“Because we had a milder winter overall, we’ve been seeing an earlier pollen bloom,” said Anjeni Keswani, the physician and director of George Washington University’s Allergy, Asthma & Sinus Center in D.C. “Also, because of the milder winter, our mold spores did not significantly frost or freeze over, so we’re having a slightly earlier mold season as well.”
Keswani said she typically starts seeing pollen cases around March, but tree pollen levels increased as early as January and February. People started coming in around Valentine’s Day to treat their symptoms.
Although the report said D.C. fared well last year in terms of allergy risk, Keswani said she didn’t notice fewer patient visits. She said every spring pollen season in D.C. is significant, although D.C. typically doesn’t have a strong fall allergy season like other places.
She added that bustling cities, with a lot of traffic exhaust particles that mix in with the pollen, can spell even more bad news for people.
“If we breathe in sort of the air pollution of the particulate matter at the same time as the pollen, it actually can stimulate the immune system even more and create more symptoms,” Keswani said.
Bunderson’s company’s ground sensors have also measured “megaevents” of more than 15,000 pollen grains per cubic meter within one hour, which he said typically occur as a microburst on the front end of a storm. As pollen is released, our bodies can mistakenly identify the harmless substance as dangerous and produce chemicals to fight it, causing sneezing, wheezing, watery eyes and congestion.
“They’re happening when we have a big day for ripening and then we get an extreme wind event,” Bunderson said. “For someone who suffers from asthma, those (megaevents) are life-threatening,” he said.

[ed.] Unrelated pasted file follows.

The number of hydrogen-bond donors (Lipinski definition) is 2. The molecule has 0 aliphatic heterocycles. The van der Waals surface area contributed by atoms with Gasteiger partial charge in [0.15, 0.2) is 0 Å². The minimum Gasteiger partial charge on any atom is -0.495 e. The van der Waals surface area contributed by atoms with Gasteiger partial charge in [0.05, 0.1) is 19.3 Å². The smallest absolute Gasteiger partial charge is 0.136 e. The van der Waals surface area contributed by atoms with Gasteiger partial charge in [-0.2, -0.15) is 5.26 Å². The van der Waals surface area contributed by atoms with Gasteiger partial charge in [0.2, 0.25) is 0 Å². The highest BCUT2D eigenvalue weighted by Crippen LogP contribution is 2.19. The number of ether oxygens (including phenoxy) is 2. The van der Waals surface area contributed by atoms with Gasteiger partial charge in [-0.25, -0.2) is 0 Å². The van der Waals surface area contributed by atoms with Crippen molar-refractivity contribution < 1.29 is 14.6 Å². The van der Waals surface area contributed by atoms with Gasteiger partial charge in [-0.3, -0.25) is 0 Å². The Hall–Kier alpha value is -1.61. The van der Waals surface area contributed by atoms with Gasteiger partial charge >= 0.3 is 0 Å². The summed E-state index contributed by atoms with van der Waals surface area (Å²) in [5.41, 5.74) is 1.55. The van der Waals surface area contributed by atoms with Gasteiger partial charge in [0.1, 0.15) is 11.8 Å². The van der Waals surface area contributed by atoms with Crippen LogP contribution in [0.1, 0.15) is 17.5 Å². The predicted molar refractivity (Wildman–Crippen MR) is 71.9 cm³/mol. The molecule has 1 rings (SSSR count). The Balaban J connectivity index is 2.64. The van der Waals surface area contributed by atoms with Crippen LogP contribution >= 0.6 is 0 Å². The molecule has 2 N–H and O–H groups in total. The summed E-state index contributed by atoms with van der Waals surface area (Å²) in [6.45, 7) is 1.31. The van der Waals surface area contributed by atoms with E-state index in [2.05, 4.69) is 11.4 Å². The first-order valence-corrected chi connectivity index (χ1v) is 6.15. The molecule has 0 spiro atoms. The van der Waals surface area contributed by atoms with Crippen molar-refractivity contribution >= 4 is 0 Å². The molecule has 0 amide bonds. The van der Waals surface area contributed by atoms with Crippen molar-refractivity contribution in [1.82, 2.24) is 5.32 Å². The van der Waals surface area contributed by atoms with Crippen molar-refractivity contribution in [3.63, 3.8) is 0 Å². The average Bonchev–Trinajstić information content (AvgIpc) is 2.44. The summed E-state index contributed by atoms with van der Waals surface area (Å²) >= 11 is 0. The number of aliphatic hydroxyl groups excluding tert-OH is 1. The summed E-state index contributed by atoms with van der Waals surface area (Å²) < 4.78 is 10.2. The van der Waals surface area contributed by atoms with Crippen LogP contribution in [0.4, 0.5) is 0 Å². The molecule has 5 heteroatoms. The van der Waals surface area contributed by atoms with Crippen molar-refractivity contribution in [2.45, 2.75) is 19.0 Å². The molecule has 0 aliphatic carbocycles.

It’s not particularly simple to forecast pollen plumes, and thus allergy intensity, far out – the plumes often depend on weather and wind conditions, which can worsen and spread pollen. At the moment, Pollen Sense can forecast three days into the future.
Right now, Keswani said, she’s trying to prevent and treat pollen allergies in people with immunization shots and medication.
“Pollen and pollen allergies are here to stay. With climate change, they’re actually potentially going to get worse,” she said.
How climate change worsens allergy season
Allergy sufferers know how this goes: Spring starts calling, and pollen begins falling. Blooms keep rolling, and our noses became swollen.
But recently, people are experiencing a more intense allergy season – and climate change is the reason.
Climate change affects allergy season in multiple ways. Many trees and plants require a certain amount of sustained warmth to trigger budding. Warmer winter temperatures allow them to accumulate the required amount of heat faster, causing them to start blooming earlier and for longer periods of time. The average temperature of winter, the fastest-warming season, has increased by more than 3 degrees Fahrenheit in the eastern United States since 1970.
Increased levels of carbon dioxide could also help supercharge photosynthesis, so trees and plants produce more pollen.
Ecologists, physicians and atmospheric scientists have already documented changes. Across North America, pollen season has lengthened by 20 days since 1990. Pollen concentrations have also increased by 21 percent over the past three decades. Data showed the largest changes in the Midwest and Texas.
Climate models show pollen season could worsen by the end of the century with high greenhouse gas emissions. The northern United States will experience more changes than the South because of larger changes in temperature, but it also depends on the tree species in each area.
The Northeast could experience more pollen production, as the blooming of some trees may move up. As a result, multiple tree species bloom all at once. The Southeast will probably experience the highest increase in pollen production because of prolific pollen-producing oak and cypress tree species, which are dominant in the region.
“On a larger scale, we really do support any efforts to mitigate climate change because, in the long term, that’s what’s leading to this increased concentration of pollen in the air,” Eftekhari said.